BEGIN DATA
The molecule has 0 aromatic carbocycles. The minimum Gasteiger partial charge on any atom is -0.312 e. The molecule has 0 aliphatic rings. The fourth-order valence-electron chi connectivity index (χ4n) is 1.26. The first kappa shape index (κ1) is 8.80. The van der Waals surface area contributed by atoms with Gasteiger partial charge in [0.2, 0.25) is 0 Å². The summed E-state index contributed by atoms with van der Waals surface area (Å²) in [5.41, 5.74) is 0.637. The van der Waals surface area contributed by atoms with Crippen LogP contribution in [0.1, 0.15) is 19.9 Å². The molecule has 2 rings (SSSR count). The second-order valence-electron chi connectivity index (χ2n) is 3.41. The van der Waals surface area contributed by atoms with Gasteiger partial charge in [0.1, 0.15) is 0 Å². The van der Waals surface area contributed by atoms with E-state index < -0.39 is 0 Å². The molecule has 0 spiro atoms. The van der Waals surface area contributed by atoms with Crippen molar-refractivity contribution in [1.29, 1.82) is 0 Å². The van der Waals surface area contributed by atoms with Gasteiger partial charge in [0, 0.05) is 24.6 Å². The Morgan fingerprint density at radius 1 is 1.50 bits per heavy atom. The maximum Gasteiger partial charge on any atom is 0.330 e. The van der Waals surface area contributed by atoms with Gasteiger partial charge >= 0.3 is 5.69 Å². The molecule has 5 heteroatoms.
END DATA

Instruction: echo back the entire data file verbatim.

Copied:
The molecule has 0 aromatic carbocycles. The minimum Gasteiger partial charge on any atom is -0.312 e. The molecule has 0 aliphatic rings. The fourth-order valence-electron chi connectivity index (χ4n) is 1.26. The first kappa shape index (κ1) is 8.80. The van der Waals surface area contributed by atoms with Gasteiger partial charge in [0.2, 0.25) is 0 Å². The summed E-state index contributed by atoms with van der Waals surface area (Å²) in [5.41, 5.74) is 0.637. The van der Waals surface area contributed by atoms with Crippen LogP contribution in [0.1, 0.15) is 19.9 Å². The molecule has 2 rings (SSSR count). The second-order valence-electron chi connectivity index (χ2n) is 3.41. The van der Waals surface area contributed by atoms with Gasteiger partial charge in [0.1, 0.15) is 0 Å². The van der Waals surface area contributed by atoms with E-state index < -0.39 is 0 Å². The molecule has 0 spiro atoms. The van der Waals surface area contributed by atoms with Crippen molar-refractivity contribution in [1.29, 1.82) is 0 Å². The van der Waals surface area contributed by atoms with Gasteiger partial charge in [0, 0.05) is 24.6 Å². The Morgan fingerprint density at radius 1 is 1.50 bits per heavy atom. The maximum Gasteiger partial charge on any atom is 0.330 e. The van der Waals surface area contributed by atoms with Gasteiger partial charge >= 0.3 is 5.69 Å². The molecule has 5 heteroatoms.